Today, vintage Givenchy fashions look as au courant as they did at the time of their creation. That was very much by design. As he told the Washington Post in 1982 — on the eve of the debut of a 30th-anniversary retrospective of his work at New York’s Fashion Institute of Technology, six years before he sold his label to LVMH and 13 before he retired — “It is unjust to wear clothes just for one season or two. You must cherish your clothes.”
Here, seven Givenchy aficionados reveal why they so admired this masterful man. — Andrew Sessa
Director and chief curator of the Museum at the Fashion Institute of Technology, in New York
I never actually met Givenchy, but I think that he had a tremendous impact in a couple of areas. First, of course, was his collaboration with Audrey Hepburn, which created iconic fashion images, particularly that of the little black dress in Breakfast at Tiffany’s. More generally, their pairing, with her functioning so beautifully as his muse, has had a continuous impact not just on fashion but on our idea of female beauty.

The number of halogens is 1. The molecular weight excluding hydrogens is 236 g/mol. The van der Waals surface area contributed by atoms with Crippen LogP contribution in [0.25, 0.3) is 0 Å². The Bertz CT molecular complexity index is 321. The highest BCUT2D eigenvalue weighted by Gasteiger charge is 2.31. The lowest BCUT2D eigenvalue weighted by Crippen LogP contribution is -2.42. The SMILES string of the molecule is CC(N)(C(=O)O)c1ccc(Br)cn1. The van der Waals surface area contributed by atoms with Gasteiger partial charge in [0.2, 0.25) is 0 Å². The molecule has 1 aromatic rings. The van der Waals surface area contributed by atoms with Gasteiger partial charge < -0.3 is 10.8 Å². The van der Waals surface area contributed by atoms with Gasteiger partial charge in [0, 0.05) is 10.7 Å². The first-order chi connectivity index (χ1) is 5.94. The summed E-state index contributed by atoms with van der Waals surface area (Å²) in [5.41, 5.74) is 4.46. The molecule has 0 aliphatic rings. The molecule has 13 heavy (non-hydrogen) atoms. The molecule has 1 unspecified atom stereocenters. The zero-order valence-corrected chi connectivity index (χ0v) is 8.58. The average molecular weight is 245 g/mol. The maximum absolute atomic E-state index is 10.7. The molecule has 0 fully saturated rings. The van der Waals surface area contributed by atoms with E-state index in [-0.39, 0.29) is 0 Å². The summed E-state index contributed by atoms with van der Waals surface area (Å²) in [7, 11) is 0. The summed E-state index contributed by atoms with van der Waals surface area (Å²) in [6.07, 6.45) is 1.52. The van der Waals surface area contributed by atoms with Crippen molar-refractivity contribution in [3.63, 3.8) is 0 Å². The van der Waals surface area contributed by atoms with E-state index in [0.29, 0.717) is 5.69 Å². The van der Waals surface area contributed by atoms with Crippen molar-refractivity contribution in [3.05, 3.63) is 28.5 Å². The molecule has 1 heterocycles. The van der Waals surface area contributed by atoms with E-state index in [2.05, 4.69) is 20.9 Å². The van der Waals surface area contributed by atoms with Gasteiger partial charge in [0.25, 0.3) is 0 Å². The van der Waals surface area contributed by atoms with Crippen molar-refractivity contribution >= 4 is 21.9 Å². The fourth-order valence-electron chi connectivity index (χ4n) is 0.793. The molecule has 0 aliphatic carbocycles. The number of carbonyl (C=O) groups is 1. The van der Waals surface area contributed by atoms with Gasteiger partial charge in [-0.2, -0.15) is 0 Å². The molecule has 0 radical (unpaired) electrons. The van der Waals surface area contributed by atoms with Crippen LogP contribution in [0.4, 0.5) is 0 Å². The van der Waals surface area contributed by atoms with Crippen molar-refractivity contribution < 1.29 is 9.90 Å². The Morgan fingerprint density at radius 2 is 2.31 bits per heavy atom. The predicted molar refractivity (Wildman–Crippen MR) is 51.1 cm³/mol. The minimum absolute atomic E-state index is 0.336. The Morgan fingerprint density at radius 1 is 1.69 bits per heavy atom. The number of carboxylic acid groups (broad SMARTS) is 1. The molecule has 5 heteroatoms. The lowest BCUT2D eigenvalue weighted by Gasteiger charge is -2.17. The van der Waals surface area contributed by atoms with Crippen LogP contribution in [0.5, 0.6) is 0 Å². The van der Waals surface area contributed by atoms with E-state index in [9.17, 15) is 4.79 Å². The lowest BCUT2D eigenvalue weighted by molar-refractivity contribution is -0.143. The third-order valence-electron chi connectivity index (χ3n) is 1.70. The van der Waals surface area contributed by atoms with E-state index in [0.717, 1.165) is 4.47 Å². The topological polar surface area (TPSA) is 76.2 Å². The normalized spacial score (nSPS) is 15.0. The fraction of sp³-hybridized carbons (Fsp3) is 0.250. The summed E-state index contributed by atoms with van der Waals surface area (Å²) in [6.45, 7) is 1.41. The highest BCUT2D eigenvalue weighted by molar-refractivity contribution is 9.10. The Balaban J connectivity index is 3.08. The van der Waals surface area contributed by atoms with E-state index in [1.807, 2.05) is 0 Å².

Givenchy’s second area of impact was as a younger member of the postwar generation of designers in France. First, there were Dior and Balenciaga, but then he — along with Fath and Balmain — helped resuscitate couture after World War II had almost obliterated it. That, in turn, brought French fashion back to life and back to a very important position.
I would also add that, in his retirement, he made it a point to support the historical memory of mid-century fashion, particular through his support of the Balenciaga museum, in Spain and the way he helped curate shows.